GAM Reloaded #4: Generating support for the programme
- Post 1: Introducing GAM Reloaded
- Post 2: Typology of International Clients
- Post 3: Strategic options on International Accounts
In this post, we move closer to the real work – design and implementation – looking at how to generate support for a KAM/GAM programme within the organization.
Use dialogue and be as transparent as possible
Designing, implementing or simply revamping a KAM/GAM programme has an impact on the whole business and on many people. Being as transparent as possible and using a dialogue-based process will help reduce resistance and generate support. This does not mean that programme design should be a democratic process and result from a vote but taking information and opinion from key people and using it in a genuine way, will create awareness and interest for the project. This implies of course that the programme owner is willing to rely on flexibility and will avoid imposing a too rigid system.
Link the programme to the overall strategy
We have seen in previous posts that a really good KAM/GAM programme even if aiming at a stronger profitable growth should also have qualitative strategic objectives. Therefore the programme should be designed and communicated within the frame of the company’s strategy. For example, highlight how the programme will make the organization stronger and how it will help develop and sell the most innovative part of the offering.
Balance the local and global views
A main cause of resistance to KAM/GAM programme, not to mention revolt and sabotage, is the perception by local management and teams that it conflicts with their interest. As much as possible, these conflicts should be avoided or managed. For example, implementing Client segmentation and best practice for KAM should be started at local level so that the international side of the programme is perceived as a logical extension. Where a conflict is unavoidable – for example when related to a difficult choice in terms of production site – the situation must be handled with care by the leadership team.
Feature the KAM programme in the company’s global objectives
Not only the programme must be placed within the frame of the strategy, but it must also be reflected in the company’s yearly goals. This also means that the programme must support other key initiatives such as developing talents, retaining clients and sustaining product innovation.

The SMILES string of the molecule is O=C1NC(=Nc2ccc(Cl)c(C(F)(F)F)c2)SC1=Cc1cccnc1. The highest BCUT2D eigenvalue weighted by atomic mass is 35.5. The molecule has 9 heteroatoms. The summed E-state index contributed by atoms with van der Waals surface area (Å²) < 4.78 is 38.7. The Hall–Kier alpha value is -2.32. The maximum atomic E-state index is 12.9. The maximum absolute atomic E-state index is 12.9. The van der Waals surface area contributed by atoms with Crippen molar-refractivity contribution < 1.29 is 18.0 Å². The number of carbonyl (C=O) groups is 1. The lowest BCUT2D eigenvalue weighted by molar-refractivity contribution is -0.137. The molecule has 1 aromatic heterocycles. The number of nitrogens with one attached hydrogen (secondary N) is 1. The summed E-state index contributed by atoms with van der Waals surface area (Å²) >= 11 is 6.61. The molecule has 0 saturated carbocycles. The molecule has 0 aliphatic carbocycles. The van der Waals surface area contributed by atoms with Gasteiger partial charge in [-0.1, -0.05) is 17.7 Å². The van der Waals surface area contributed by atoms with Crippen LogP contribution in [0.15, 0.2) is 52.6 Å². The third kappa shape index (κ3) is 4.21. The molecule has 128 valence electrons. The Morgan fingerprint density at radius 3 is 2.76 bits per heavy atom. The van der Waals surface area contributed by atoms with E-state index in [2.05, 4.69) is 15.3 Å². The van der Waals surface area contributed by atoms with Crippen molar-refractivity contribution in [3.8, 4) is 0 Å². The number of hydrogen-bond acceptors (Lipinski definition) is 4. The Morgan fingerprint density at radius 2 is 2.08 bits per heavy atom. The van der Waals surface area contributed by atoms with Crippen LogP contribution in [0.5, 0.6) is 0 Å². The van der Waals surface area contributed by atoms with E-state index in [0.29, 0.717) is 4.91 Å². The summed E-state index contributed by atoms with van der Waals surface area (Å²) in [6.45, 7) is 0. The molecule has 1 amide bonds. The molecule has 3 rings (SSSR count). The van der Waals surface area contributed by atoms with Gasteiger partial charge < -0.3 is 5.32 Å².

Define a compelling balanced score card
Unless it makes the management of objectives too complex, the KAM programme should have its own balanced score card. Along revenue and profitability metrics, the score card should measure success in terms of client relationship (satisfaction, retention), impact on the leading edge offering, team morale and development. Relevant objectives should be cascaded to teams and people according to their function and to their contribution to the programme.
Make leading Key Accounts an attractive career path
Working on a Key Account at all level of seniority and being in charge of leading a Key Account team must be a valued career path. Make sure HR are involved into this process and position working on KAM/GAM as one of the best opportunities the company has to offer (and make it real!).
Make local senior management accountable
All local and international, senior managers (at least the leadership team and local leaders) should be accountable for the programme’s overall success. Of course taking care of operations can be delegated, but senior managers should be measured on maintaining the conditions that will lead to performance (like in any other areas). Too many KAM/GAM programmes are just ignored – when they are not torpedoed – by local senior managers without any consequence for them.
Plan an escalation process to manage crisis
Don’t dream, conflicts of interest will happen! You have to be realistic and plan an escalation path to handle them. This will help protect the programme and leadership team credibility when problems occur. Of course, problems need to be handled rapidly, consistently and in a transparent way.
Stating the obvious? Well ….
The elements listed above sound obvious and they apply to any important project that impacts the whole company. However, experience shows that very few companies have all of these in place. Those who do usually benefit from a higher acceptance for the programme. They also have less drama when facing tense or ambiguous situations.
In the next post, we will focus in the Client segmentation and the selection of Key Accounts.